Star-delta starters have been applied extensively to starting motors driving high-inertia loads with resulting long acceleration times. They are not, however, limited to this application. When 6 or 12 lead delta-connected motors are started star-connected, approximately 58% of full-line voltage is applied to each winding and the motor develops 33% of full-voltage starting torque and draws 33% of normal locked rotor current from the line.

FIGURE 21 Typical autotransformer, reduced voltage starter wiring diagram (Westinghouse Electric)
FIGURE 22 Typical part-winding starter wiring diagram (Westinghouse Electric)
Reduced Voltage Starter Wiring
FIGURE 23 Typical star-delta, reduced-voltage starter wiring diagram (Westinghouse Electric)

When the motor has accelerated, it is reconnected for normal delta operation. A typical diagram is shown in Figure 23.

Wound Rotor Motor Starters These magnetic motor starters are used for starting, accelerating, and controlling the speed of wound-rotor motors. The primary control includes overload protection and low-voltage protection or low-voltage release, depending on the type of pilot device. Disconnect switches, circuit breakers, and reversing can be added to the primary circuit when required. Reversing starters are not designed for plugging.

The secondary circuit contains the NEMA recommended number of accelerating or running contactors and resistors to allow approximately 150% of motor full-load torque on first point of acceleration. Additional accelerating points can be added for high-inertia loads or exceptionally smooth starts. Adjustable timing relays permit field adjustment. Standard starting duty NEMA 135 resistors allow 10 s starting out of every 80 s. A typical diagram is shown in Figure 24.

Synchronous-Motor Starter Synchronous, magnetic, full-voltage starters provide reliable automatic starting of synchronous motors. They can be used whenever full-voltage starting is permissible. Automatic synchronization is provided by field relay, which assures application of the field at the proper motor speed and at a favorable angular position of stator and rotor poles. As a result, line disturbance resulting from synchronization is reduced and effective motor pull-in torque is increased. A typical diagram is shown in Figure 25.

Brushless synchronous-motor starters require special consideration inasmuch as all brushless synchronous motors are not constructed in the same way. The usual starter incorporates a low-power adjustable dc excitation source to energize and control the output of an integral shaft-connected exciter.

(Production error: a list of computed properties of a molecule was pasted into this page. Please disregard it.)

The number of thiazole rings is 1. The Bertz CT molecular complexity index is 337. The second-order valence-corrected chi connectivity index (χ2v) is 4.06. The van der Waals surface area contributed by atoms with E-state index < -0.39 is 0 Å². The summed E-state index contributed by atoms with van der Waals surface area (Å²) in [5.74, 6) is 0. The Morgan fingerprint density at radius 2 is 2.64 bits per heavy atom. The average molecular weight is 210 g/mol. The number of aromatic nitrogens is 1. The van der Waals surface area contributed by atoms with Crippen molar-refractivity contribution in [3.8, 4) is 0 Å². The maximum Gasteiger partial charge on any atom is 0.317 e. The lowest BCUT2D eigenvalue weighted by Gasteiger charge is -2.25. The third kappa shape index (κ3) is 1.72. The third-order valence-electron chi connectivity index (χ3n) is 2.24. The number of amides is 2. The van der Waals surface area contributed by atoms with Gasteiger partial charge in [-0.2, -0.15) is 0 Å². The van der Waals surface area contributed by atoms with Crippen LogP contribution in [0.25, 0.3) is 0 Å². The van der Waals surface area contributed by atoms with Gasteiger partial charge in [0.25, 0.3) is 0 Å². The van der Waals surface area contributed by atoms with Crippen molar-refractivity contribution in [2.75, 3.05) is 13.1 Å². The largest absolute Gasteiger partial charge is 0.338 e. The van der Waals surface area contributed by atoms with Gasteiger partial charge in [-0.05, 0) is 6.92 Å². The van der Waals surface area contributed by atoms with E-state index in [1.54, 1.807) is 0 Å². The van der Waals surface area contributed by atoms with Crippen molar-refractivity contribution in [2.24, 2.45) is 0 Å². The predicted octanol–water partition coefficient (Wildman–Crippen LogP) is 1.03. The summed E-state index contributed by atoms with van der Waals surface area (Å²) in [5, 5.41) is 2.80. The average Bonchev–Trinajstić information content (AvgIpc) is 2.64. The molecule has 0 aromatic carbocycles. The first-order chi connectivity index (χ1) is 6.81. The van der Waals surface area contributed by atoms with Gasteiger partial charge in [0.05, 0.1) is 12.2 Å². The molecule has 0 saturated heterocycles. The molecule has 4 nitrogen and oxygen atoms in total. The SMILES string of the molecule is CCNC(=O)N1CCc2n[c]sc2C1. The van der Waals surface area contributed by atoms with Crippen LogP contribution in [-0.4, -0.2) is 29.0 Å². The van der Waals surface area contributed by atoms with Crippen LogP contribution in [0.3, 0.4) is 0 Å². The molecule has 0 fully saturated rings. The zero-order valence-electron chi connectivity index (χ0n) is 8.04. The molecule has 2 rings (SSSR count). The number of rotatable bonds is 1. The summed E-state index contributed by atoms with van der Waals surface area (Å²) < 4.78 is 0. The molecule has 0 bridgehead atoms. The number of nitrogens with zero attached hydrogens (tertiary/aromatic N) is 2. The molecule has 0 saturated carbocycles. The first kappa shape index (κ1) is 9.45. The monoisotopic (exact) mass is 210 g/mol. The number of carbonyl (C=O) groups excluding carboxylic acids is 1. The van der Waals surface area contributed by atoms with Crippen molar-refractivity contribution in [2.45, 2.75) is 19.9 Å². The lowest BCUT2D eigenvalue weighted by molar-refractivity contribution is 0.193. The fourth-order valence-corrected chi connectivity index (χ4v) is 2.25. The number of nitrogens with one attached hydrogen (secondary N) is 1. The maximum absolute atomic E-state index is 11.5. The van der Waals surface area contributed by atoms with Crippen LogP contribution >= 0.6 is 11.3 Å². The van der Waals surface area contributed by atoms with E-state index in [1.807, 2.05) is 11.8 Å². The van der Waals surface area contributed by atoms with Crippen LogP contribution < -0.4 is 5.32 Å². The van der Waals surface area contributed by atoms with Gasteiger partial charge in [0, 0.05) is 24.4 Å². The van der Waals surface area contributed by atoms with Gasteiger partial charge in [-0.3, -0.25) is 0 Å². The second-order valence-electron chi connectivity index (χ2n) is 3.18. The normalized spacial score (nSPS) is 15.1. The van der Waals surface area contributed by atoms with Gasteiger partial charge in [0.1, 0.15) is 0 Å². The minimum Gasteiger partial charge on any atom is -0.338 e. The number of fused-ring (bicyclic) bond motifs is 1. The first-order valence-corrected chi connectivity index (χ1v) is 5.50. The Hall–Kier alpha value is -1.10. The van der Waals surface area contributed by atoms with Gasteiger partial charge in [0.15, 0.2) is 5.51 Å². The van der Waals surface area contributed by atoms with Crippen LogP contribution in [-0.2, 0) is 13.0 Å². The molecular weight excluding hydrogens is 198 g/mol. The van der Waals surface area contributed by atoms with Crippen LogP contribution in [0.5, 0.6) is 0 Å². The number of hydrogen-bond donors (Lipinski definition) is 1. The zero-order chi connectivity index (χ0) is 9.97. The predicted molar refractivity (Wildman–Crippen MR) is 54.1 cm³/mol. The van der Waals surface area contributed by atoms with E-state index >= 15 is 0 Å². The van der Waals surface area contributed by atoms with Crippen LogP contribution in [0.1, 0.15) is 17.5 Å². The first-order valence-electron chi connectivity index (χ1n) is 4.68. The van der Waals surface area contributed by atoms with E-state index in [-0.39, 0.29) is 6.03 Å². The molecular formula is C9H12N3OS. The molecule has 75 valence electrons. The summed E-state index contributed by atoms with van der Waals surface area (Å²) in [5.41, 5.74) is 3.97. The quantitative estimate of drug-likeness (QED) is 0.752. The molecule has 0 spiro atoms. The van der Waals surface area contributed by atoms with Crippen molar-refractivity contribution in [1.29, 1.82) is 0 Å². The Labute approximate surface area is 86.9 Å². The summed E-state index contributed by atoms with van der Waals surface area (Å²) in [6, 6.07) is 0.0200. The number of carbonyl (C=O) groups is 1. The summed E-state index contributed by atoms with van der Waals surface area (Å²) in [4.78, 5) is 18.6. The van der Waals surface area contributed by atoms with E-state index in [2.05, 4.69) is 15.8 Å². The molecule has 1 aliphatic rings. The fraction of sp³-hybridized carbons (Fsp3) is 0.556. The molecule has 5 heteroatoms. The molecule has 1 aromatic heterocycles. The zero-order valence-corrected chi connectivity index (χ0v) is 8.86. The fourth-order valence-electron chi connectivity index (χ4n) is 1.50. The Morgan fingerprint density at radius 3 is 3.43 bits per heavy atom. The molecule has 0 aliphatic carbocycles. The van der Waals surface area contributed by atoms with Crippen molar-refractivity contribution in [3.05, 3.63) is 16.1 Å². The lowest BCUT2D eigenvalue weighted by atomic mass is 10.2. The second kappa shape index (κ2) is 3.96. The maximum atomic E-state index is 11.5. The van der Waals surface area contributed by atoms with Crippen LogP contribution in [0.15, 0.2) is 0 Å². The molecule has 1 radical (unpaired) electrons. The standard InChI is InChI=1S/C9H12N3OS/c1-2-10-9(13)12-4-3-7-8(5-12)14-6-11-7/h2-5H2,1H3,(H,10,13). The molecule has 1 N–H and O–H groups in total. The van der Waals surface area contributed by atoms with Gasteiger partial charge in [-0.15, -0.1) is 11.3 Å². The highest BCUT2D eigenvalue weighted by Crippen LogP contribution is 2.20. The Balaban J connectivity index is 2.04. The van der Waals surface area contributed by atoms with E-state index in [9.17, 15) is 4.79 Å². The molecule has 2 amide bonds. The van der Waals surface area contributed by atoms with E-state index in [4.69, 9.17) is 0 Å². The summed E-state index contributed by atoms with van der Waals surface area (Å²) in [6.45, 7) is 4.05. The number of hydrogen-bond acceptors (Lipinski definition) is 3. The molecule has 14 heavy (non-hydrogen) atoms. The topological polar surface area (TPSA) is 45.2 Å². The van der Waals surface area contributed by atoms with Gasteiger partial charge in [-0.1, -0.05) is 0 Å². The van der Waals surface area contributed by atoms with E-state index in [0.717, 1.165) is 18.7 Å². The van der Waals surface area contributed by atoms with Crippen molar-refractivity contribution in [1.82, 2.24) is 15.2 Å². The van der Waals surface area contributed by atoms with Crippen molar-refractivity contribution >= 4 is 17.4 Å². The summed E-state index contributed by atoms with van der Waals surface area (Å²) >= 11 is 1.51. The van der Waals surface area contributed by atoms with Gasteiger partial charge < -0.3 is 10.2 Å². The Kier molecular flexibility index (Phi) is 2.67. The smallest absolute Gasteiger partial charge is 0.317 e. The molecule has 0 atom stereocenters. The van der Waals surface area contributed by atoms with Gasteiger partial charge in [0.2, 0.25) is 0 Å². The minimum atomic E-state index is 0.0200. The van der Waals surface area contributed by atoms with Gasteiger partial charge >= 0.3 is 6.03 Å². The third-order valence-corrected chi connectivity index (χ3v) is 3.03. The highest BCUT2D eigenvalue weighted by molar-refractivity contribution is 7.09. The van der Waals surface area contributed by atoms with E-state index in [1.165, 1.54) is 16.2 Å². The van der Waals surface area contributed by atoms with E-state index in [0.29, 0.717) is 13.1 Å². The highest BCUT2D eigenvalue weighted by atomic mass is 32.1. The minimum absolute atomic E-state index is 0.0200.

In addition, a pull-out relay and a timing relay are incorporated to initiate synchronization and stop the motor in event of pull-out.

Direct-Current Motor Starters Direct-current motor starters are designed to apply normal voltage to the motor field and, by means of a resistor, reduce voltage to the armature.

Typical Helicopter Blades
FIGURE 24 Typical wound-rotor motor starter wiring diagram (Westinghouse Electric)

FIGURE 25 Typical synchronous-motor starter wiring diagram (Westinghouse Electric)

© field rheostat or permanent resistor when used

FIGURE 25 Typical synchronous-motor starter wiring diagram (Westinghouse Electric)

Timing relays and contractors progressively short out the resistor until full voltage is on the armature.

If the motor is equipped with a field rheostat for field-range speed adjustment, the starter will apply the preset field voltage as adjusted by the field rheostat after full voltage is applied to the armature.

These starters incorporate a field failure relay to deenergize in the event of field failure and overload relays to protect the motor against overspeed.

The use of dc drives or SCR voltage controllers includes the facilities for all required types of starting conditions for using dc motors for pump applications. Some of these issues are covered in Subsection 6.2.2.